Which country is the least corrupt in Africa and Why? You’ll find out in this video. In 1966, while gaining independence from Great Britain, a poor African country was written off as a hopeless basket case. At the time, Botswana was an extremely poor country.
The nation had a total of twelve kilometers of paved roads, twenty-two citizens who had graduated from university, and one hundred from secondary school, with GDP per capita of $70. Fast forward to 2007, Botswana had 7,000 kilometers of paved roads, and per capita income had risen to about $6,100 ($12,000 at purchasing power parity), making Botswana an upper-middle-income country comparable to Chile or Argentina. At independence, life expectancy at birth was 37 years. By 1990 it was 60, 10 years above the African average.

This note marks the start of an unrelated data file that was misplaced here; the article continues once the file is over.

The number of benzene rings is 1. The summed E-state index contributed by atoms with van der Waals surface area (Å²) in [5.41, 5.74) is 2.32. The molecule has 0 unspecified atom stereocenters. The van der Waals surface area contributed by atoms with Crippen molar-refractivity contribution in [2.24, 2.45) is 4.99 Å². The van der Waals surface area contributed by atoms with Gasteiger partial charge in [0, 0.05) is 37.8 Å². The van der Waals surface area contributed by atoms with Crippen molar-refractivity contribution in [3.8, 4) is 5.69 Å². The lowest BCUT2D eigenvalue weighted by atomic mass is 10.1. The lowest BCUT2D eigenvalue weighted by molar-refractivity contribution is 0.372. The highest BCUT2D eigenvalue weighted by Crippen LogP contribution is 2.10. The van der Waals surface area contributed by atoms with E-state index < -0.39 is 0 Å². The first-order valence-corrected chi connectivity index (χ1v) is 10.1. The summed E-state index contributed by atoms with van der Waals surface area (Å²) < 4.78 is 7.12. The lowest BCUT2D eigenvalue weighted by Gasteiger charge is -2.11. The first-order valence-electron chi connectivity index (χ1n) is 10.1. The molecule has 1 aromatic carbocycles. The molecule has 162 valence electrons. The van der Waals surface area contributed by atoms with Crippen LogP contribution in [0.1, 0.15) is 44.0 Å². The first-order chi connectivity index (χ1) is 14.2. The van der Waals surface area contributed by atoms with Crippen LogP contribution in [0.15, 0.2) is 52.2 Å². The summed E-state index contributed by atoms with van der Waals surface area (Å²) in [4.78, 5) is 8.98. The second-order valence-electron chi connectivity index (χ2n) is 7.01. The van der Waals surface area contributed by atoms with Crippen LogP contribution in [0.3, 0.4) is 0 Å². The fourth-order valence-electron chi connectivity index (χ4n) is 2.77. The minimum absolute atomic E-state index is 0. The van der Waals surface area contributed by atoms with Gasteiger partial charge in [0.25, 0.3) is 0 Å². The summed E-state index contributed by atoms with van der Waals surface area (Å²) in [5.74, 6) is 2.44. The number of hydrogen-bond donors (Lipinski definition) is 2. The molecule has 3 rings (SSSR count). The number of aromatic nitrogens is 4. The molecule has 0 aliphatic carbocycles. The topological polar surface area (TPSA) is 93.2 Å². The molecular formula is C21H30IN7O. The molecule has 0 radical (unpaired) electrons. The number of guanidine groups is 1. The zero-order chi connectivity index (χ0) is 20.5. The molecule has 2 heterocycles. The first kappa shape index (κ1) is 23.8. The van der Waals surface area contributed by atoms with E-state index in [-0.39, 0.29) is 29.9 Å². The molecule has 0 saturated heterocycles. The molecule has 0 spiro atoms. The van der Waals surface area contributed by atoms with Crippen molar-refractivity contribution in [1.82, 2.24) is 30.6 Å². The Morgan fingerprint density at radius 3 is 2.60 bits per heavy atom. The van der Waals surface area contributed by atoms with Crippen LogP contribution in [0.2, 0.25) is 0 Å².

The country’s performance is particularly impressive compared with that of other African economies. And over the past 60 years, Botswana’s economy has been one of the most successful in the world. The country is Africa’s second largest producer of diamond and is the 5th best place to live in the continent.
In today’s video we explore the reasons why this rarely heard about country is doing so well at tackling corruption in Africa. If you are new here, you are welcome. Consider subscribing to After School Africa to continue exploring opportunities.
Visit our website to explore funding opportunities for Africans: www.afterschoolafrica.com